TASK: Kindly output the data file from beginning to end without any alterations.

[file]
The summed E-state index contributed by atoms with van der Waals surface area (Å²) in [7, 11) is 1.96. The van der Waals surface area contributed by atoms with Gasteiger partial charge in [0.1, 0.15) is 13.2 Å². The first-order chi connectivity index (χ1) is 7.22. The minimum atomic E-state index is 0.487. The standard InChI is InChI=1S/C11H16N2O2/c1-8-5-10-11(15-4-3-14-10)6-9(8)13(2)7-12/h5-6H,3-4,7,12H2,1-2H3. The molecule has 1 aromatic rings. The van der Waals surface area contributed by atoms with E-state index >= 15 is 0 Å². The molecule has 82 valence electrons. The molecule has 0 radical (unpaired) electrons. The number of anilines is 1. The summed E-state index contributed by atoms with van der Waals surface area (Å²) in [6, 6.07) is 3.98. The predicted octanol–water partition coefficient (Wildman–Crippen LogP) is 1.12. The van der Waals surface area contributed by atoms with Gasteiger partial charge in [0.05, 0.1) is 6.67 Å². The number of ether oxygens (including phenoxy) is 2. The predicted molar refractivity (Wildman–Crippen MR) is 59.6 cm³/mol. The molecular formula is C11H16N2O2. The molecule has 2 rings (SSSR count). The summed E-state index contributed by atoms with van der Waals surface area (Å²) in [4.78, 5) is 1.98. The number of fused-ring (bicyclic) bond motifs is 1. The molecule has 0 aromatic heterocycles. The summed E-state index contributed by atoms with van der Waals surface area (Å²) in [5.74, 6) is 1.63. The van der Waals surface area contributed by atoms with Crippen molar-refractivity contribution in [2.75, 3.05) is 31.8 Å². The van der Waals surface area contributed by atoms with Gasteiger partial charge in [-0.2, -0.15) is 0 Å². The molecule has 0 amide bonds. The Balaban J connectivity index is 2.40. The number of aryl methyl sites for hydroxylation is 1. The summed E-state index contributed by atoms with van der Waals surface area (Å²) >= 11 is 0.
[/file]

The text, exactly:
The summed E-state index contributed by atoms with van der Waals surface area (Å²) in [7, 11) is 1.96. The van der Waals surface area contributed by atoms with Gasteiger partial charge in [0.1, 0.15) is 13.2 Å². The first-order chi connectivity index (χ1) is 7.22. The minimum atomic E-state index is 0.487. The standard InChI is InChI=1S/C11H16N2O2/c1-8-5-10-11(15-4-3-14-10)6-9(8)13(2)7-12/h5-6H,3-4,7,12H2,1-2H3. The molecule has 1 aromatic rings. The van der Waals surface area contributed by atoms with E-state index >= 15 is 0 Å². The molecule has 82 valence electrons. The molecule has 0 radical (unpaired) electrons. The number of anilines is 1. The summed E-state index contributed by atoms with van der Waals surface area (Å²) in [6, 6.07) is 3.98. The predicted octanol–water partition coefficient (Wildman–Crippen LogP) is 1.12. The van der Waals surface area contributed by atoms with Gasteiger partial charge in [0.05, 0.1) is 6.67 Å². The number of ether oxygens (including phenoxy) is 2. The predicted molar refractivity (Wildman–Crippen MR) is 59.6 cm³/mol. The molecular formula is C11H16N2O2. The molecule has 2 rings (SSSR count). The summed E-state index contributed by atoms with van der Waals surface area (Å²) in [4.78, 5) is 1.98. The number of fused-ring (bicyclic) bond motifs is 1. The molecule has 0 aromatic heterocycles. The summed E-state index contributed by atoms with van der Waals surface area (Å²) in [5.74, 6) is 1.63. The van der Waals surface area contributed by atoms with Crippen molar-refractivity contribution in [2.75, 3.05) is 31.8 Å². The van der Waals surface area contributed by atoms with Gasteiger partial charge in [-0.2, -0.15) is 0 Å². The molecule has 0 amide bonds. The Balaban J connectivity index is 2.40. The number of aryl methyl sites for hydroxylation is 1. The summed E-state index contributed by atoms with van der Waals surface area (Å²) >= 11 is 0.